Who is Mariya Gabriel and what happened with LIBE’s proposal on the ban on backdooring end-to-end encryption?September 7th, 2017 Posted by Caroline Calomme Uncategorized 0 thoughts on “Who is Mariya Gabriel and what happened with LIBE’s proposal on the ban on backdooring end-to-end encryption?”
Written by Doris Bogunović who will share monthly blog posts with us to introduce key members of the European institutions working on legislative proposals related to technology. She has a legal background, a keen interest in technology as well as experience with both the Court of Justice of the European Union and the European Parliament.
In June 2017, the Committee on Civil Liberties, Justice and Home Affairs (LIBE) in the European Parliament (EP) put forward a proposal amending the EU’s charter of fundamental rights in order to prevent governments of the EU Member States (MS) from backdooring end-to-end encrypted services.
End-to-end encryption, as a communication system, implies that only the communicating users can read the messages within a certain conversation. A good example of E2E encrypted services is the latest version of Whatsapp application. In practice, messages transmitted between two Whatsapp users should not be eavesdropped by telecom providers, Internet providers or Whatsapp itself and the service provider does not possess the decryption key.
EU leaders like France, Germany and soon to be a former MS the UK are giving priority to their counterterrorism quests. The proposal includes the prohibition of any kind of decryption, reverse engineering or monitoring of encrypted communications. Leaders of the countries opposing LIBE’s proposition raise complaints against the latter proposal due to borderline situations in which one should digress from strict rules impeding counterterrorism acts.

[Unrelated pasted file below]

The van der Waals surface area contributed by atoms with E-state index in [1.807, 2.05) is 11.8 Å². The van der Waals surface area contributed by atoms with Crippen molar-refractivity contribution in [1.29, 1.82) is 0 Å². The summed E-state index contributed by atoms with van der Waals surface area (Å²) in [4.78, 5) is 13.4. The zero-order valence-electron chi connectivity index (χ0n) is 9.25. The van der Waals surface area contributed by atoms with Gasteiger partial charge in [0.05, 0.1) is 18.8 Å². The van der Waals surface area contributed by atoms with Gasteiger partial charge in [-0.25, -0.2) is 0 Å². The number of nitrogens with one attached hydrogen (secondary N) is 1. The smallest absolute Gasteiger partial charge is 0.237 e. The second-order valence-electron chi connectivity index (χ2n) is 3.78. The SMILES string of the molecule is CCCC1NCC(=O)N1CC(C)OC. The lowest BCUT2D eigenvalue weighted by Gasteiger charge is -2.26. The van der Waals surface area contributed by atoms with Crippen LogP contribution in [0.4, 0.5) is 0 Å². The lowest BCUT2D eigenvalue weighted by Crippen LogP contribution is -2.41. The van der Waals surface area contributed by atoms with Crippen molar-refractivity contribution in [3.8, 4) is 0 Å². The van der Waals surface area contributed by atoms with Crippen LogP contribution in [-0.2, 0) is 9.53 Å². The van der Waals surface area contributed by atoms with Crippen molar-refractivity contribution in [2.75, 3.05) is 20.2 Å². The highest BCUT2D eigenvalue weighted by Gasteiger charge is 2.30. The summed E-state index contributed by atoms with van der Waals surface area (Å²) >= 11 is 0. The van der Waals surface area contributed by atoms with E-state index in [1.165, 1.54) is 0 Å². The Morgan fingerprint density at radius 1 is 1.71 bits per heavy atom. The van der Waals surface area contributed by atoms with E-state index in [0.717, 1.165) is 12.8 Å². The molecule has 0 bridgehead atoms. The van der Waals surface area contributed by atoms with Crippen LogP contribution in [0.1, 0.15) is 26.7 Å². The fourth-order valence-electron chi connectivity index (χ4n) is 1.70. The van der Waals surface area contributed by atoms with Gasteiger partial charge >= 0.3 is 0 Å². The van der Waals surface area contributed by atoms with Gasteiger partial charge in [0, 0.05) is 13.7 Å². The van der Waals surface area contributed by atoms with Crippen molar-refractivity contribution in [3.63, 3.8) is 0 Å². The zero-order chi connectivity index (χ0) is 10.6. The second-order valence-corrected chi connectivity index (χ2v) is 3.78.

One of the potential problems they are considering is that service providers would not possess the decryption key, which would make it impossible for the governments to access possibly useful data in cases of terrorist threats or attacks.
If the latter proposal was to become a law, it should be supported by both the EP and the EU Council – the position of the EU Commission is still unknown.
On 4th of July, during the last plenary session of the European Parliament, former MEP and the youngest member of the EP, Mariya Gabriel was appointed as the European Commission’s commissioner-designate for the digital economy and society portfolio to replace the former deputy Commissioner Kristaline Georgiev on the proposal of the Bulgarian government.
During her two consecutive terms, the former MEP proved herself capable of carrying out responsible tasks. She worked in the field of visa policy and foreign affairs and as a rapporteur on two reports that allowed Ukrainians and Georgians to enter the Schengen area without a visa for up to 90 days. Mariya Gabriela is a long-awaited replacement for former Digital Commissioner Günther Oettinger and she will be working closely with Andrus Ansip, the current European Commissioner for Digital Single Market and Vice President of the European Commission, who was in charge of the digital portfolio since Oettinger left the position. Mariya Gabriela has no prior experience with the digital portfolio but her new position is primarily a political function and she is able to acquire the necessary technical knowledge along the way.
She was off to a bit of a palish start and there was a ray of disappointment among the MEP’s due to her ambiguous and contradictory responses on some tech-related topics during the 2.5 hours session held on the day of her appointment to confirm her new role. She responded to a vast number of technology related questions, but when asked about the position of the EC on end-to-end encryption her responses weren’t as specific as expected. Despite the latter, it was a successful session altogether.
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